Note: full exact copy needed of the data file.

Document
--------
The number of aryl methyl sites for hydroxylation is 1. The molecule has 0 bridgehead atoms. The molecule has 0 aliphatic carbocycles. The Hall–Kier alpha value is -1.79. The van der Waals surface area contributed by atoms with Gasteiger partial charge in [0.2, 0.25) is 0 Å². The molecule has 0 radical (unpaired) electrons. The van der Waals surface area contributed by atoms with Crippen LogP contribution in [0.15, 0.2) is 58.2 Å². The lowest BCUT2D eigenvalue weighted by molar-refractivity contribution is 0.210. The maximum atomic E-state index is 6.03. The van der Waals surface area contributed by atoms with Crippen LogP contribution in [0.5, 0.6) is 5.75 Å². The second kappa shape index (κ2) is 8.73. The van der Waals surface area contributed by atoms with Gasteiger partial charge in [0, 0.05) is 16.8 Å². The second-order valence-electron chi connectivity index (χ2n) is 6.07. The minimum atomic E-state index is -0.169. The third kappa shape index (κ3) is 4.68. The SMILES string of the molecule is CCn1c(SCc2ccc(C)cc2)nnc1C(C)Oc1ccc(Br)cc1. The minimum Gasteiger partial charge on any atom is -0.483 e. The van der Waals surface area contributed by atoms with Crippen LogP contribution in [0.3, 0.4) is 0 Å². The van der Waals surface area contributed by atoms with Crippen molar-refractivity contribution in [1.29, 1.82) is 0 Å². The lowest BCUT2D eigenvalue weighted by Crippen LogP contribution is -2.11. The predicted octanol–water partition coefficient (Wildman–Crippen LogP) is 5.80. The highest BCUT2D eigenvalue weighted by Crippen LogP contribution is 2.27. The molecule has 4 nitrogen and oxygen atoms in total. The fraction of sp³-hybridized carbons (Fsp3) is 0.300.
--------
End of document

The number of aryl methyl sites for hydroxylation is 1. The molecule has 0 bridgehead atoms. The molecule has 0 aliphatic carbocycles. The Hall–Kier alpha value is -1.79. The van der Waals surface area contributed by atoms with Gasteiger partial charge in [0.2, 0.25) is 0 Å². The molecule has 0 radical (unpaired) electrons. The van der Waals surface area contributed by atoms with Crippen LogP contribution in [0.15, 0.2) is 58.2 Å². The lowest BCUT2D eigenvalue weighted by molar-refractivity contribution is 0.210. The maximum atomic E-state index is 6.03. The van der Waals surface area contributed by atoms with Crippen LogP contribution in [0.5, 0.6) is 5.75 Å². The second kappa shape index (κ2) is 8.73. The van der Waals surface area contributed by atoms with Gasteiger partial charge in [0, 0.05) is 16.8 Å². The second-order valence-electron chi connectivity index (χ2n) is 6.07. The minimum atomic E-state index is -0.169. The third kappa shape index (κ3) is 4.68. The SMILES string of the molecule is CCn1c(SCc2ccc(C)cc2)nnc1C(C)Oc1ccc(Br)cc1. The minimum Gasteiger partial charge on any atom is -0.483 e. The van der Waals surface area contributed by atoms with Crippen LogP contribution in [0.3, 0.4) is 0 Å². The van der Waals surface area contributed by atoms with Crippen molar-refractivity contribution in [1.29, 1.82) is 0 Å². The lowest BCUT2D eigenvalue weighted by Crippen LogP contribution is -2.11. The predicted octanol–water partition coefficient (Wildman–Crippen LogP) is 5.80. The highest BCUT2D eigenvalue weighted by Crippen LogP contribution is 2.27. The molecule has 4 nitrogen and oxygen atoms in total. The fraction of sp³-hybridized carbons (Fsp3) is 0.300.